A Voyage To Kinghood

March 21 2013, 10:18am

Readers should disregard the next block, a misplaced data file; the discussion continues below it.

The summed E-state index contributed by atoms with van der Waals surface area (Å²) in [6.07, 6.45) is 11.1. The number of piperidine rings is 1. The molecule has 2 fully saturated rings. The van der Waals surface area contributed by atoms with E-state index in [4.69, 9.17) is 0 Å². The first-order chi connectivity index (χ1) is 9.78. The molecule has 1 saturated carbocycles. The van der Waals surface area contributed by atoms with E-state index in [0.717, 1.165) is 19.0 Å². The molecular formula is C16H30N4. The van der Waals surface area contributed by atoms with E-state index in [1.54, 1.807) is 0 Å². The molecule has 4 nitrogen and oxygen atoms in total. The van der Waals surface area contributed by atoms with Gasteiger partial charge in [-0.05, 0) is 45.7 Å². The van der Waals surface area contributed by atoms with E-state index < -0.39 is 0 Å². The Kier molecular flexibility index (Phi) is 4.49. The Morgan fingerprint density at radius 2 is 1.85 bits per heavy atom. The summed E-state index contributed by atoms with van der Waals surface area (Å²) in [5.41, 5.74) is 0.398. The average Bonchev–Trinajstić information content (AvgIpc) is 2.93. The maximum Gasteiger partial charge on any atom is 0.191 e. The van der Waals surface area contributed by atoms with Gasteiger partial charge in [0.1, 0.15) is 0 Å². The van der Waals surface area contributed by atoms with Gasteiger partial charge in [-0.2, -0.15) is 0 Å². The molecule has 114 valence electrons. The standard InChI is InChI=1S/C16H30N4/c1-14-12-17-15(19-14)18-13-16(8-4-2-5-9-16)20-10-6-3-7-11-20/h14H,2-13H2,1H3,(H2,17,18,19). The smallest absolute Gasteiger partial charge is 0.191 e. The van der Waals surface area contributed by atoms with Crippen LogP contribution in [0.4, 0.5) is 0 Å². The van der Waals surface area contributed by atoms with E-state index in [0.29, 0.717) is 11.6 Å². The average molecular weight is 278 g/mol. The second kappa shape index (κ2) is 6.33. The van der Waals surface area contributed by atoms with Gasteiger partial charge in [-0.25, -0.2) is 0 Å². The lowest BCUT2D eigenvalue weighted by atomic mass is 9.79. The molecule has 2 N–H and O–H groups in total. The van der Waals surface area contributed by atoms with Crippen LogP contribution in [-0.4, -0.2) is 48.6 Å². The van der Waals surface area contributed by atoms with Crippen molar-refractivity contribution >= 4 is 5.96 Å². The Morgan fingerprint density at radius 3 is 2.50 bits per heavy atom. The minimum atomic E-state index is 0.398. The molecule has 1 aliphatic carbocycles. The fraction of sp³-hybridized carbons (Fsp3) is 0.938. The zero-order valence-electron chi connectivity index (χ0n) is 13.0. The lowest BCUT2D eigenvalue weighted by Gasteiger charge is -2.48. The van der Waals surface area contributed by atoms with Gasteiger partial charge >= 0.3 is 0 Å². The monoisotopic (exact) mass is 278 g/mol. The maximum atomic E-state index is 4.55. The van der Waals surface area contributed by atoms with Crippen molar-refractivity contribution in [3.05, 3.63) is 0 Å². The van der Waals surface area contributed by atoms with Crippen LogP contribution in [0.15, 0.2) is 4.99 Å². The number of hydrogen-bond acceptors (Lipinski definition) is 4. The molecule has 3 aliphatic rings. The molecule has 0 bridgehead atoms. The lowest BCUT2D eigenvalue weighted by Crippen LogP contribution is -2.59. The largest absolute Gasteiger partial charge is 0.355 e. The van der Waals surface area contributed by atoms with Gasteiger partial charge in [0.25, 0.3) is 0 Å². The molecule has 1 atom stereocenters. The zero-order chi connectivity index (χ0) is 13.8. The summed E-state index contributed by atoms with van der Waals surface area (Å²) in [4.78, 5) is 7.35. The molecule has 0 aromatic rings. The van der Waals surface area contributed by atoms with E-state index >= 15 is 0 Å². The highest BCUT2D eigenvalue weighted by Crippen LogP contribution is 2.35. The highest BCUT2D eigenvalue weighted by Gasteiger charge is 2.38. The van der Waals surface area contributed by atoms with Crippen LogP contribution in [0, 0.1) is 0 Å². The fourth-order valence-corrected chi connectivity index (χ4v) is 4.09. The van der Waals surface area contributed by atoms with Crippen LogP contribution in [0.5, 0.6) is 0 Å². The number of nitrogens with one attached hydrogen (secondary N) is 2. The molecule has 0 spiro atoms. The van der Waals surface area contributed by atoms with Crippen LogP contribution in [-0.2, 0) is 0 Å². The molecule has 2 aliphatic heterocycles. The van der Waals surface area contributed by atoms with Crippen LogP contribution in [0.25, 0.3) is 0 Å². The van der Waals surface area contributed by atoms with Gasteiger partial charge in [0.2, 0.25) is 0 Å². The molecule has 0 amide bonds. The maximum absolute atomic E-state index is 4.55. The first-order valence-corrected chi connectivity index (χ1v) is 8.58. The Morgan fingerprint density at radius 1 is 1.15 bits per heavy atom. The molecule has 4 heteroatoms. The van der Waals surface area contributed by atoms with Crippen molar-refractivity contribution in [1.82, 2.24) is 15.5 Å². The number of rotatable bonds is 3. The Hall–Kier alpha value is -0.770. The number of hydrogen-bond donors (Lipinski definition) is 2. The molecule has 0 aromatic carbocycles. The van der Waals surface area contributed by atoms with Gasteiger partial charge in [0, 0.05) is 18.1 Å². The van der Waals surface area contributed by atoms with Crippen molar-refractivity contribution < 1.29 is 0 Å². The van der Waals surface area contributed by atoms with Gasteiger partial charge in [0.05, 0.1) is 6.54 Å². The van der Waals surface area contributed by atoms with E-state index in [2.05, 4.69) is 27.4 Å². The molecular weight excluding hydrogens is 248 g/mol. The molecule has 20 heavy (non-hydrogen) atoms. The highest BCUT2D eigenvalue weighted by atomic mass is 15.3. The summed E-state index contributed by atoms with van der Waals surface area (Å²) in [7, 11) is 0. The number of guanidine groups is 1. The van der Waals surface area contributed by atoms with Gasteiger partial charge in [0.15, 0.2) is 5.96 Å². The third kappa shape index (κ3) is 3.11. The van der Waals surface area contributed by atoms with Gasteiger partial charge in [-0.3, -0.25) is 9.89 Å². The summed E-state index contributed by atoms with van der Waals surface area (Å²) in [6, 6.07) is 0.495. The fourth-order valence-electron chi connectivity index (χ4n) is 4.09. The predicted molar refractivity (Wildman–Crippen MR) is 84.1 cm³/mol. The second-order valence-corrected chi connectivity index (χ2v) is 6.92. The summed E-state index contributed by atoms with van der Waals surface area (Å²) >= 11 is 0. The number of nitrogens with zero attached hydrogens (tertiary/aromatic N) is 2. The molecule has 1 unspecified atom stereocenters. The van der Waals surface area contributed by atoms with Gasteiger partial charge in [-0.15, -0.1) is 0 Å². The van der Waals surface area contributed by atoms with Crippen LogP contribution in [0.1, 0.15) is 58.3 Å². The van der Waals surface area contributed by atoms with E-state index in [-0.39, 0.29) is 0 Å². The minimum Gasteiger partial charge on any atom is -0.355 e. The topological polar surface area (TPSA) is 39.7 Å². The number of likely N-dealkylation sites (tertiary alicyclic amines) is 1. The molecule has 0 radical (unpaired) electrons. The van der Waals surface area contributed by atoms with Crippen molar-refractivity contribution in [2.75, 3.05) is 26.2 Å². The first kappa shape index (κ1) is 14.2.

This interesting French petit-point needlework in the Carlton Hobbs collection depicts a voyage of Henri II of France (1519-1559). Henri, holding a crown and scepter, stands on the bow of a galley as it heads towards the sun and away from night. Two flags fly on the central mast, a tricolor flag of red, white and blue (colors associated with France since the Middle Ages), and above this a flag decorated with a crescent moon. The crescent was a symbol of Henri’s mistress, Diane de Poitiers, borrowed from the Goddess Diana, which he also adopted as his device.   Carlton Hobbs LLC The large sea creature in the lower left can be taken to be a dolphin, symbolizing Henri’s position as Dauphin before becoming king. At the top of a scene hangs a banner with the Latin phrase RATIONE ACTIONES TUMPERANTVR, or “Our actions are tempered by reason.” (The use of a ‘u’ in place of an ‘e’ in the word ‘temperantur’ appears to be a misspelling.) Professor Daniel Russell, a Renaissance scholar who specializes in emblem studies, remarked that “because the scene combines both text and image, it is reminiscent of the emblems and devices that were coming into fashion in the middle of the 16th century in France.” Thierry Crepin-Leblond, Director of the Musée National de la Renaissance, Château d’Ecouen, agreed that “the overall presentation is that of the emblem books of the European Renaissance.” Mr. Crepin-Leblond also informed us that the style and treatment of the landscape relate to the school of Fontainebleau.   Figure 1 ("Images Parisiennes du XVIeme Siecle, Rue de Montorgueil") In 1527, Francis I, Henri II’s father, returned to the throne of France after spending two years in captivity under the Holy Roman Emperor Charles V. He aimed to elevate the country’s cultural profile and “was able to lure an unprecedented number of talented artists, architects, and artisans from Italy” following the sack of Rome by imperial armies in the same year. The Florentine painter Rosso Fiorentino was the first artist to arrive in France in 1530, followed by the Francesco Primaticcio from Bologna. They were put in charge of restoring the hunting lodge of Fontainebleau, which became Francis’ new royal palace. It was under these two men that the mannerist-influenced style of the School of Fontainebleau evolved, “which sought to create a harmonic confluence between painting and decoration in the interior apartments of the Château.” Characterized by elongated figures, often set in mythological landscapes, the School of Fontainebleau lasted from the 1530s to the first decade of the 17th century. The design of the present needlework was almost certainly informed by a contemporary engraving, although the exact print has yet to be determined. The scene is evocative of the so-called “Rue de Montorgueil” woodcuts, which were executed in Paris in the second half of the sixteenth century. Figure 1 depicts a print from this series, entitled “Comment Saine Pierre marche sur les eaux, & doubtant en la foy, enfondre dedans la mer,” which displays compositional parallels. In both works, rolling hills dotted with buildings comprise the left and right sides of the scene with the center devoted to an maritime landscape with distant horizon. Additionally the portrayal of night on the right and day on the left is used in the woodcut as well as present needlework. Lastly, treatment of the elements in the print is comparable to the needlework, for example, the definition of the dark clouds and waves.   Figure 2A (The Entry of Henri II in Lyon) The ship also relates to woodcuts of a galley and bucentaure included in Maurice Scève’s The Entry of Henri II in Lyon, September 1548 (figure 2), an account of the preparation and events surrounding the tour of Henri II to the principal cities of France upon becoming King. The similarities between these ceremonious vessels and the ship depicted on the needlework includes pennants and the crescent moon on the mast, manned oars, and a striped covered dais at the stern. This, coupled with Henri’s position on the bow of the galley holding a crown and scepter, as well as the Latin inscription which would appear to convey a piece of wisdom on governing, suggests the needlework maybe symbolic of Henri’s ascension to the French throne.   Figure 2B (The Entry of Henri II in Lyon) The scene of the needlework is framed by an embroidered guilloche border, a favorite embellishment in Renaissance Italy and, occasionally, France. For instance, a large oval ceiling fresco of the zodiac in the dining hall at Schloss Ambras, Innsbruck, painted by Giovanni Battista Fontana in 1583-84, utilizes the same guilloche border as the present needlework (figure 3). Indeed, the oval is a veritable keynote of decoration at Fontainbleau. A number of the chimneypieces have painted vignettes above the mantels framed by a painted guilloche, such as the chimney of Le Tribut à César. Given the similarity in scale of the present panel to the Fontainbleau vignettes, it is possible that it fulfilled a similar decorative function.   Figure 3 (Schloss Ambras) Two further examples of 16th century embroideries once formed part of the collection of the 19th century Parisian art dealer Frédéric Spitzer. One depicts a combat between a bear and dogs in front of Henri II, Diane de Poitiers and the court, and the other depicts the hunt of a stag (figure 4). Interestingly, these examples are also of an oval shape and notable size, measuring 1 meter long by .78 meters high. The tapestry “medallions” belonged to a set of nine representing the divertisements of François I and Henri II, and appear in the 1599 inventory of Gabrielle d’Estrees, mistress of King Henry IV of France. Frédéric Spitzer was a leading collector and dealer, with a particular passion for the art of the middle ages and the Renaissance. His collection was published in six volumes and, after his death in 1890, was sold at public auction over three months in 1893.   Figure 4A (Formerly in the Spitzer Collection)     Figure 4B (Formerly in the Spitzer Collection)     The present needlework panel previously belonged to renowned Portuguese collector Jorge de Brito (1927-2006). At the age of 18, even before completing high school, de Brito became a banker with Banco Espírito Santo. His drive and business savvy led him to become a world-class financier, acquiring and merging several banks to create the Banco Internacional Portugues in 1972. He also owned companies in the agriculture, tourism, and insurance sectors. He lived in Paris for a period after the revolution of 1974, returning to Portugal in 1980 to negotiate his debts and reestablish his banking practice, as well as to prepare his candidacy to the presidency of Sport Lisboa e Beneficia. He also began to organize the sale of selected artworks from his collection, which continued until his death in 2006. De Brito inherited his keen interest in antiques from his father, who had “strong ties to all the antiques dealers of his day.” He was a competitor in the auction rooms, amassing a collection of over 3,000 diverse and unique works including paintings, sculpture, porcelain, books, coins and furniture. The collection, representative of de Brito’s erudition, taste, and special interest in Portuguese history, is among the most important Portuguese collections of the late 20th century. De Brito’s lifelong cultivation and appreciation of art and antiques can be best described by the collector’s own view that “artworks have their own personality and he who truly loves them must find their natural and rightful destination.”